Featured Research

from universities, journals, and other organizations

Hypothyroidism In Women Associated With Liver Cancer

Date:
May 8, 2009
Source:
Wiley-Blackwell
Summary:
Women with a history of hypothyroidism face a significantly higher risk of developing liver cancer.

Related Articles


Women with a history of hypothyroidism face a significantly higher risk of developing liver cancer, according to a new study.

Hypothyroidism is the most common thyroid disorder among U.S. adults, affecting between 8 and 12 percent of the U.S. population, and more women than men. The condition can cause hyperlipidemia and weight gain and may play a role in the development of nonalcoholic steatohepatitis which can progress to more severe liver disease. Studies have also suggested a clinical association between hypothyroidism and hepatitis C, which is contributing to the country’s rising rate of liver cancer.

Researchers, led by Manal Hassan of Anderson Cancer Center at the University of Texas, designed a case-control study to better understand the association between hypothyroidism and the development of liver cancer, also known as hepatocellular carcinoma (HCC), in the U.S.

They included 420 patients with liver cancer and 1,104 healthy controls. From each subject, the researchers gathered demographic data and information about liver cancer risk factors, like smoking, alcohol consumption and family cancer history. The participants were also asked about their history of thyroid conditions and obesity. They provided blood samples that were tested for hepatitis B and hepatitis C.

About 15 percent of the liver cancer patients had a history of thyroid disease, compared to about 12 percent of the healthy controls. Subjects with a history of hypothyroidism had twice the risk of liver cancer; however the relationship was only significant for females.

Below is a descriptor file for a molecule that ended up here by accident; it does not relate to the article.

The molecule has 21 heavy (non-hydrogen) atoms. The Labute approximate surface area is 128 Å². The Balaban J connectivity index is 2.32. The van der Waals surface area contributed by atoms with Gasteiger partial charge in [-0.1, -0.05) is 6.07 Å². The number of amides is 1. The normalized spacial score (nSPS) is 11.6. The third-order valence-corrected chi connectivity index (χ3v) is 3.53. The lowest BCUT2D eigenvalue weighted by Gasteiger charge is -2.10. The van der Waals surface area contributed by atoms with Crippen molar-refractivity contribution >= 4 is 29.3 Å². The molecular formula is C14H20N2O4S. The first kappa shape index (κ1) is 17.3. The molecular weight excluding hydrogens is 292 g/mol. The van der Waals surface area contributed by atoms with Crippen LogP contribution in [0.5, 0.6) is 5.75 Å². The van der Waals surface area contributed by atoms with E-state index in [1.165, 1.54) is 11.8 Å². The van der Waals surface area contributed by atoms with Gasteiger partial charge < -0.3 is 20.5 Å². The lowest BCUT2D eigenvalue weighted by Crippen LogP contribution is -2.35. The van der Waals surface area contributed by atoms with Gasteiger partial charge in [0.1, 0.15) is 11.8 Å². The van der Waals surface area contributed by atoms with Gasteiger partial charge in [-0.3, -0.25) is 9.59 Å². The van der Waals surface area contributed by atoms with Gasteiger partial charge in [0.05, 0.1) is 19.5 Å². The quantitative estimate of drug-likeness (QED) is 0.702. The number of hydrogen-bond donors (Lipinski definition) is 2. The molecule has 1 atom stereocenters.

Women who had a prior history of hypothyroidism for more than 10 years had a threefold higher risk of liver cancer compared to women without a history of thyroid disorders. Adjusting for obesity did not change the association.

“Whether and why hypothyroidism causes HCC is not clear,” the authors write. “However, the association between hypothyroidism and NASH can be explained by the underlying hyperlipidemia, decreased fatty acid oxidation insulin resistance and lipid peroxidation in patients with hypothyroidism.” And these conditions may make the patient susceptible to HCC development.

“Further studies among different populations are warranted to confirm the association between hypothyroidism and HCC and to identify the underlying biological mechanisms and the genetic predisposition factors that may contribute to susceptibility to HCC development in the presence of thyroid disorders,” the authors conclude.


Story Source:

The above story is based on materials provided by Wiley-Blackwell. Note: Materials may be edited for content and length.


Journal Reference:

  1. Hassan, Manal; Kaseb, Ahmed; Li, Donghui; Patt, Yehuda; Vauthey, Jean-Nicolas; Thomas, Melanie; Curley, Steven A.; Spitz, Margaret; Sherman, Steven; Abdalla, Eddie; Davila, Marta; Lozano, Richard; Hassan, Deena; Chan, Wenyaw; Brown, Thomas; Abbruzzese, James. Association Between Hypothyroidism and Hepatocellular Carcinoma: USA Case-Control Study. Hepatology, May 2009

Cite This Page: